Now, let's look at some of the teams the U.S. has lost to since the World Cup:
Not a disgrace -- England, Belgium, Sweden, Colombia, Bolivia and Brazil (twice each).
Hmmm -- Saudi Arabia, Costa Rica, Trinidad & Tobago. Not the mark of a budding world power.
(We won't rate the loss to Peru in October.)
The U.S. has certainly improved considerably in this decade, and if you can't find praise somewhere in the hundreds of stories Soccer America has published on the national team and its players in that time, I can't for the life of me imagine what you've been reading.
After many discussions with a radio sports announcer friend of mine, it recently occurred to me that the reason soccer gets a lot of media bashing might be because the media people see the growth of soccer as a threat to their livelihood. Most of them don't know a free kick from a hangnail. They have no background in the sport and know nothing of its history, tradition and culture. They can discuss (American) football, basketball and baseball, etc., in depth, from the pro leagues to Jr. High. But let the subject turn to soccer and the bashing starts. It might be a basic instinct - survival. If soccer continues to grow people will demand knowledgeable media coverage, and they might be in big trouble. Your thoughts?
RM: I'd add fear and laziness to survival. Fear of being quizzed about something of which they know nothing and care less, laziness for not making the effort to learn.
Happily, in the last few years, I've met dozens of journalists and reporters willing to cover soccer thoroughly, not just because they have some respect for the sport, but also because they consider it worthy of their efforts. I'm hearing a lot less snotty questions about "Why can't soccer make it in America?" and a lot more about Keller vs. Friedel or L.A.'s questionable substitutions in the MLS final. Hey, it's like they're covering a real sport. (It's bloody well about time!)
But thousands of other media types, and not just the older ones, cling to stereotypes and cliches. See the Nov. 11 issue of Soccer America --
either print or on-line -- to read a piece on this subject titled: "MLS Is Last Bastion for Soccer-Bashers".
In the wake of the USA's 2-0 victory over Guatemala in New Guatemala City (formerly known as Washington, DC), I have the following question: The crowds are much bigger compared to 1988, but the same problem persists: What, if anything, can be done to give the US team some semblance of a home team advantage?
RM: Thousands upon thousands of excited, singing, flag-waving fans eager to spend the day roaring on their team instead of showing up at kickoff and sitting like stones until the U.S. scores. In Richmond, the Trinidadian fans were at the stadium by late morning, nearly all of the late arrivals were U.S. fans.
Some progress has been made, but as you point out, we're far, far away. Still, the 40,000 at Stanford for the Costa Rica match acquitted themselves quite well.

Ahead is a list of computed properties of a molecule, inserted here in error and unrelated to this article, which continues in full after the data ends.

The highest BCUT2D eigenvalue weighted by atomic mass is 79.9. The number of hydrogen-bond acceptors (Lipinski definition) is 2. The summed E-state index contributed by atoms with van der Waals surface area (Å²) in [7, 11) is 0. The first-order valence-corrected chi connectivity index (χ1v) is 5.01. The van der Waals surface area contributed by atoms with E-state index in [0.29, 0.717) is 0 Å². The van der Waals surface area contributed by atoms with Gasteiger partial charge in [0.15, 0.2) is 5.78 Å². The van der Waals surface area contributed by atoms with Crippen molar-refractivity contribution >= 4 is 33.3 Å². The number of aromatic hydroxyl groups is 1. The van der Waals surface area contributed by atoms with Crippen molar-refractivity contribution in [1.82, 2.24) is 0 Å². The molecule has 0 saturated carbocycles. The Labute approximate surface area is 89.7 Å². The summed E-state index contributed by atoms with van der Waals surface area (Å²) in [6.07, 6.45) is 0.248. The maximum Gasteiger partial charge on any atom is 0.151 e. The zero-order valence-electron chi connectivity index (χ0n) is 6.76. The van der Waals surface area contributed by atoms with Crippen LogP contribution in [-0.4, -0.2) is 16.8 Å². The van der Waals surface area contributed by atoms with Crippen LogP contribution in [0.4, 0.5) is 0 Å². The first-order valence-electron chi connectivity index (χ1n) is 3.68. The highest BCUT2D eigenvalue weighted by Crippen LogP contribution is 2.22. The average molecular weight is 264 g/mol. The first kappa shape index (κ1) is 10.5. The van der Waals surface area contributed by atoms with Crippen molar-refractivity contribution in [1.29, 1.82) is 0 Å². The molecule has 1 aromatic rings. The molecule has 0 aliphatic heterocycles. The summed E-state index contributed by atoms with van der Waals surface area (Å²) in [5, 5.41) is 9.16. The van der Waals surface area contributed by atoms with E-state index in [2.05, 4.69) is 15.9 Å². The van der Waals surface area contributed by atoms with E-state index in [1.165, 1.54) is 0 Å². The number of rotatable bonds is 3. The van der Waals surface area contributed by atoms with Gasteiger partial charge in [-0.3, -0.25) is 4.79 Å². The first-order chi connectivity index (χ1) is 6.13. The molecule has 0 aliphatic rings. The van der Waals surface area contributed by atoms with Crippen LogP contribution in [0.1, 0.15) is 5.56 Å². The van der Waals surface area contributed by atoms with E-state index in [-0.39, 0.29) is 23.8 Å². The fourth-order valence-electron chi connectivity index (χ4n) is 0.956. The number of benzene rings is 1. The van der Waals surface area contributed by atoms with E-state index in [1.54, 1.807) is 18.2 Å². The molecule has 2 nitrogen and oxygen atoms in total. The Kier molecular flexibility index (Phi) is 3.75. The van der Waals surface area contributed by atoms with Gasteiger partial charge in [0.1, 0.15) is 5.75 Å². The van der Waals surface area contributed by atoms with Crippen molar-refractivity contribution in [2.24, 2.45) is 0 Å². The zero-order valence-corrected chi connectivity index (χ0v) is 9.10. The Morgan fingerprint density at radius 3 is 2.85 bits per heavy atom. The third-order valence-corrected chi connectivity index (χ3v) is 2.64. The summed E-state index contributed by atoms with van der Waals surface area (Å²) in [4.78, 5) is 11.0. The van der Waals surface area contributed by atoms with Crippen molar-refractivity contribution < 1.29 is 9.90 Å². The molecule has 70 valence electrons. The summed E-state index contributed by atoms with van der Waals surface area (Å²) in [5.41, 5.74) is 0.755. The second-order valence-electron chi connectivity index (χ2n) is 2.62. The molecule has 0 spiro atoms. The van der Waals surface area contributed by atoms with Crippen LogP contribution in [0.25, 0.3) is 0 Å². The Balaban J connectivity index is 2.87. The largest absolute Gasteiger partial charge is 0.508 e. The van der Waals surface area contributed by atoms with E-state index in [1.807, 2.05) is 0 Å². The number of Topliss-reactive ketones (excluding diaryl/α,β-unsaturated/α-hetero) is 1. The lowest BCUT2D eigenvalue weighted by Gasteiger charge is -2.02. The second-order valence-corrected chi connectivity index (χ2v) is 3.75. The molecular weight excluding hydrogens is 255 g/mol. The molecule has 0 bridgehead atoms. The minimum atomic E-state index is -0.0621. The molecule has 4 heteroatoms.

Regarding the U.S. vs. Guatemala crowd, I believe many Salvadoran fans in the D. C. area who world ordinarily support the U.S. were rooting for Guatemala as a result of the tragedy that took place before their last game against Costa Rica. This tragedy also galvanized support for the team amongst expatriate Guatemalans. But the question remains: what does the U.S. Soccer Federation do to publicize these games? Here in Southern California, there ordinarily is little pre-match publicity for national team games in the English media. I am bilingual, so I notice that in Spanish there exists a great deal of publicity, the majority not even generated by the Federation. I believe U.S. Soccer needs to get the message out through radio, TV and newspaper about these matches and make the players available to these media outlets. Are they doing this and is it sufficient enough?
RM: They have taken some steps by hiring a full-time promoter to work on home U.S. qualifiers and friendlies, and I hope the slamming they took after the 1996 Gold Cup fiascoes had something to do with it.
But radio, TV and newspaper ads require lots of money, and it takes hustle and hard work to get reporters and broadcasters to do interviews, features, etc. with soccer people. It's changing, but slowly.
And let's face it: Youth associations all around the country haven't done nearly as much as they can to galvanize their ranks to support U.S. games. Will the earth stop turning if U-10 recreational games are washed out or rescheduled?
My sophomore high school football team once played at 8:30 in the morning so we could zip off to see Stanford play Southern Cal, which at the time had a player named Simpson who some people rated rather highly. It was a great day.
When more than 30,000 people show up at RFK and only a few hundred -- if that -- are youth players, something is terribly wrong. Did all the no-shows have games that Sunday? I doubt it.
Why can't leagues and teams charter buses as did the Trinidadian fans in Richmond? What if the U.S. players had arrived to see dozens of buses and vans, decorated with banners and signs, disgorging youth players carrying American flags and wearing red, white, and blue?
The associations always have excuses, and people swamped with scheduling fields and referees and playoffs may not have the time or patience to work on such a project. And U.S. Soccer has in most cases done a very heavy-handed, clumsy job of using those outlets to the fullest.
But if the American soccer community is reluctant and/or unwilling to watch its team play in large numbers, soccer deserves its backwater status. Millions of people bowl, but I haven't heard of any PBA tournament selling out an arena. Where soccer is now isn't good enough.